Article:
It seems as though data scraping is now becoming a problematic issue in the social networking world, as it recently emerged that Power.com is countersuing Facebook. It comes after Facebook sued Power.com towards the end of last year for scraping data from the social networking site. Power.com has now initiated its own lawsuit as it claims it is trying to stop Facebook’s attempts to prevent it from assisting users in accessing their own data.
“You the user create and own almost all the content on Facebook. You put up your photos, profiles, contacts and you own all of that. You have friends on Facebook and you own those relationships and everything you write to them. Although users’ ownership of their own data seems self evident, Facebook has historically been criticised for not respecting its users’ rights regarding their own content,” said Power.com chief executive officer Steve Vachani.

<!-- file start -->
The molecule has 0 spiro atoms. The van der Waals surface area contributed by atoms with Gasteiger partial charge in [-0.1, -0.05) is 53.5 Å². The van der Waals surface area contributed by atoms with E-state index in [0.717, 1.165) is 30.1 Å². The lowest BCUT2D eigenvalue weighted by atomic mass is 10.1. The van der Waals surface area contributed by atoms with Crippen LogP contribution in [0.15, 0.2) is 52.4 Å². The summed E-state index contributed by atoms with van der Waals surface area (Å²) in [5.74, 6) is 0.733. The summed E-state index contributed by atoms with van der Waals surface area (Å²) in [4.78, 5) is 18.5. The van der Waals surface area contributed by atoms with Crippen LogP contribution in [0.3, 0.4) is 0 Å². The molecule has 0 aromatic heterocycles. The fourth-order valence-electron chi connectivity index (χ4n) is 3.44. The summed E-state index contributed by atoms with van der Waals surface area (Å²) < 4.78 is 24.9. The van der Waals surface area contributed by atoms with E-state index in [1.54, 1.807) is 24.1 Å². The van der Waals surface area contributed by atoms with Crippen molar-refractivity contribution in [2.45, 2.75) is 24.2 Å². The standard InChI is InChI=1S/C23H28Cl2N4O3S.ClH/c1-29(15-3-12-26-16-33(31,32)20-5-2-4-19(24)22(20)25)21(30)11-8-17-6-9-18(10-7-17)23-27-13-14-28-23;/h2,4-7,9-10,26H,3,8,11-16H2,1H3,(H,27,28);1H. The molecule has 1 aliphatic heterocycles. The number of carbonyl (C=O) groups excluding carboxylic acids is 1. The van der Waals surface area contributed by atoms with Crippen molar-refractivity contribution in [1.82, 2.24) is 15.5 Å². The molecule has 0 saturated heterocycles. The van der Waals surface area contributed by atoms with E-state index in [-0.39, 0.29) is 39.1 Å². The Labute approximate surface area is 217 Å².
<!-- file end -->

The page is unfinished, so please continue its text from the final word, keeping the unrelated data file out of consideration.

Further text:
Power.com has eight million members and allows users to aggregate and control their data over multiple sites, such as Myspace, Twitter, LinkedIn and Orkut. Seeing Facebook’s actions, could these other sites follow suit? If so, they may come up against Scott A Bursor, Power.com’s legal counsel, who has fought similar fights in the past. In 2007, Mr Bursor achieved settlements that saw Verizon Wireless and Sprint forced to stop locking customers’ mobile phones.
He claimed that Facebook is trying to intimidate Power.com as it sees it as a threatening competitor. Mr Bursor asserted that the social networking site is attempting to stifle the development of Power.com’s technologies that set online users free from Facebook’s proprietary restrictions over their own data. Power.com has now demanded that Facebook provide users with complete ownership, portability and control over their data.
Experts at Sentor believe there are a number of prime scraping targets, including online directories. They say that online companies who have big public databases on their websites should take scraping seriously.